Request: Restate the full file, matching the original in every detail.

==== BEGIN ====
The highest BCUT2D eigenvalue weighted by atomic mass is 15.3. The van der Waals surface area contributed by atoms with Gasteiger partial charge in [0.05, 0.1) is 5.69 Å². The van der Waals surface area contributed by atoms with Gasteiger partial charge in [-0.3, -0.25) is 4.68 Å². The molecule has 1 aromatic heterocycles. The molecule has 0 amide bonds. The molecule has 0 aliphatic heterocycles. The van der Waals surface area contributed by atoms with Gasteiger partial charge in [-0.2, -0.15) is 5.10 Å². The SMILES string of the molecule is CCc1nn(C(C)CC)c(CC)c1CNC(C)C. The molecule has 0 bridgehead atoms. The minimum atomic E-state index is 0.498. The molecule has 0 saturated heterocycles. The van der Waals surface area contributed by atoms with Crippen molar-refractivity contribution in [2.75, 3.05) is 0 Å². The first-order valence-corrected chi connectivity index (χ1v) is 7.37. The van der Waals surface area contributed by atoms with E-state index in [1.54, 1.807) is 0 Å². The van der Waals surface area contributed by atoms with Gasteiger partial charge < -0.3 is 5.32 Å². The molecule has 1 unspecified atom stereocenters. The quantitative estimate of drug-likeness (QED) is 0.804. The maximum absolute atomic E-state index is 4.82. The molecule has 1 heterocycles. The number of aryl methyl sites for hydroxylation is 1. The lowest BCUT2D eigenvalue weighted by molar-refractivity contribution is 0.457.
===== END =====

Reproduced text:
The highest BCUT2D eigenvalue weighted by atomic mass is 15.3. The van der Waals surface area contributed by atoms with Gasteiger partial charge in [0.05, 0.1) is 5.69 Å². The van der Waals surface area contributed by atoms with Gasteiger partial charge in [-0.3, -0.25) is 4.68 Å². The molecule has 1 aromatic heterocycles. The molecule has 0 amide bonds. The molecule has 0 aliphatic heterocycles. The van der Waals surface area contributed by atoms with Gasteiger partial charge in [-0.2, -0.15) is 5.10 Å². The SMILES string of the molecule is CCc1nn(C(C)CC)c(CC)c1CNC(C)C. The molecule has 0 bridgehead atoms. The minimum atomic E-state index is 0.498. The molecule has 0 saturated heterocycles. The van der Waals surface area contributed by atoms with Crippen molar-refractivity contribution in [2.75, 3.05) is 0 Å². The first-order valence-corrected chi connectivity index (χ1v) is 7.37. The van der Waals surface area contributed by atoms with E-state index in [1.54, 1.807) is 0 Å². The van der Waals surface area contributed by atoms with Gasteiger partial charge < -0.3 is 5.32 Å². The molecule has 1 unspecified atom stereocenters. The quantitative estimate of drug-likeness (QED) is 0.804. The maximum absolute atomic E-state index is 4.82. The molecule has 1 heterocycles. The number of aryl methyl sites for hydroxylation is 1. The lowest BCUT2D eigenvalue weighted by molar-refractivity contribution is 0.457.